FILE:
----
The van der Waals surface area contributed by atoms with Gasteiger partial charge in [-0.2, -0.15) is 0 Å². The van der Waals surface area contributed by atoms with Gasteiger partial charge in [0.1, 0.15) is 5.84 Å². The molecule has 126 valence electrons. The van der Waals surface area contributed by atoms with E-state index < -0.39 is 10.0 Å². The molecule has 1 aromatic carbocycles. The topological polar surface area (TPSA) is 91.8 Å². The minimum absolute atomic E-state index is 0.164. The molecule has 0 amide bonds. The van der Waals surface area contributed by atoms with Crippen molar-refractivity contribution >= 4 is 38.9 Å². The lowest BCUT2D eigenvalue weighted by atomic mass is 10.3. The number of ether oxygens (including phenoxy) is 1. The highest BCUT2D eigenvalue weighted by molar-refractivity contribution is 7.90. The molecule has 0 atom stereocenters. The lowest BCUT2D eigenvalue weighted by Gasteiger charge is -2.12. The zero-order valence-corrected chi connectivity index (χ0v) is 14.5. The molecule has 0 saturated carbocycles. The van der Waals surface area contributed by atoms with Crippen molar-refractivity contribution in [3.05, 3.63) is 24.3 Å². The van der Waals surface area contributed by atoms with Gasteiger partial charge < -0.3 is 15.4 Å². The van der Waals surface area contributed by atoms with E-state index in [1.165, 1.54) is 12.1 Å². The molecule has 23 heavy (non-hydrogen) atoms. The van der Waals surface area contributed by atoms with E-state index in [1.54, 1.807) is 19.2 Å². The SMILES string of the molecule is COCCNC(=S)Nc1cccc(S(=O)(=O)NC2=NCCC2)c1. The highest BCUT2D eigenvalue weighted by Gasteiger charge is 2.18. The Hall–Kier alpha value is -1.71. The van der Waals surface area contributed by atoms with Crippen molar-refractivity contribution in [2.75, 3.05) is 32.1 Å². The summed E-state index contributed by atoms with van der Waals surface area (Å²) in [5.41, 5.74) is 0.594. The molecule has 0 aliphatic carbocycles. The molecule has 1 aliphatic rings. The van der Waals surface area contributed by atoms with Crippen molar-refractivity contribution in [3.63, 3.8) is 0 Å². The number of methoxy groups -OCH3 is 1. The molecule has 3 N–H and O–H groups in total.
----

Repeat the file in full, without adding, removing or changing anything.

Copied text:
The van der Waals surface area contributed by atoms with Gasteiger partial charge in [-0.2, -0.15) is 0 Å². The van der Waals surface area contributed by atoms with Gasteiger partial charge in [0.1, 0.15) is 5.84 Å². The molecule has 126 valence electrons. The van der Waals surface area contributed by atoms with E-state index < -0.39 is 10.0 Å². The molecule has 1 aromatic carbocycles. The topological polar surface area (TPSA) is 91.8 Å². The minimum absolute atomic E-state index is 0.164. The molecule has 0 amide bonds. The van der Waals surface area contributed by atoms with Crippen molar-refractivity contribution >= 4 is 38.9 Å². The lowest BCUT2D eigenvalue weighted by atomic mass is 10.3. The number of ether oxygens (including phenoxy) is 1. The highest BCUT2D eigenvalue weighted by molar-refractivity contribution is 7.90. The molecule has 0 atom stereocenters. The lowest BCUT2D eigenvalue weighted by Gasteiger charge is -2.12. The zero-order valence-corrected chi connectivity index (χ0v) is 14.5. The molecule has 0 saturated carbocycles. The van der Waals surface area contributed by atoms with Crippen molar-refractivity contribution in [3.05, 3.63) is 24.3 Å². The van der Waals surface area contributed by atoms with Gasteiger partial charge < -0.3 is 15.4 Å². The van der Waals surface area contributed by atoms with E-state index in [1.165, 1.54) is 12.1 Å². The molecule has 23 heavy (non-hydrogen) atoms. The van der Waals surface area contributed by atoms with E-state index in [1.54, 1.807) is 19.2 Å². The SMILES string of the molecule is COCCNC(=S)Nc1cccc(S(=O)(=O)NC2=NCCC2)c1. The highest BCUT2D eigenvalue weighted by Gasteiger charge is 2.18. The Hall–Kier alpha value is -1.71. The van der Waals surface area contributed by atoms with Crippen molar-refractivity contribution in [2.75, 3.05) is 32.1 Å². The summed E-state index contributed by atoms with van der Waals surface area (Å²) in [5.41, 5.74) is 0.594. The molecule has 0 aliphatic carbocycles. The molecule has 1 aliphatic rings. The van der Waals surface area contributed by atoms with Crippen molar-refractivity contribution in [3.63, 3.8) is 0 Å². The number of methoxy groups -OCH3 is 1. The molecule has 3 N–H and O–H groups in total.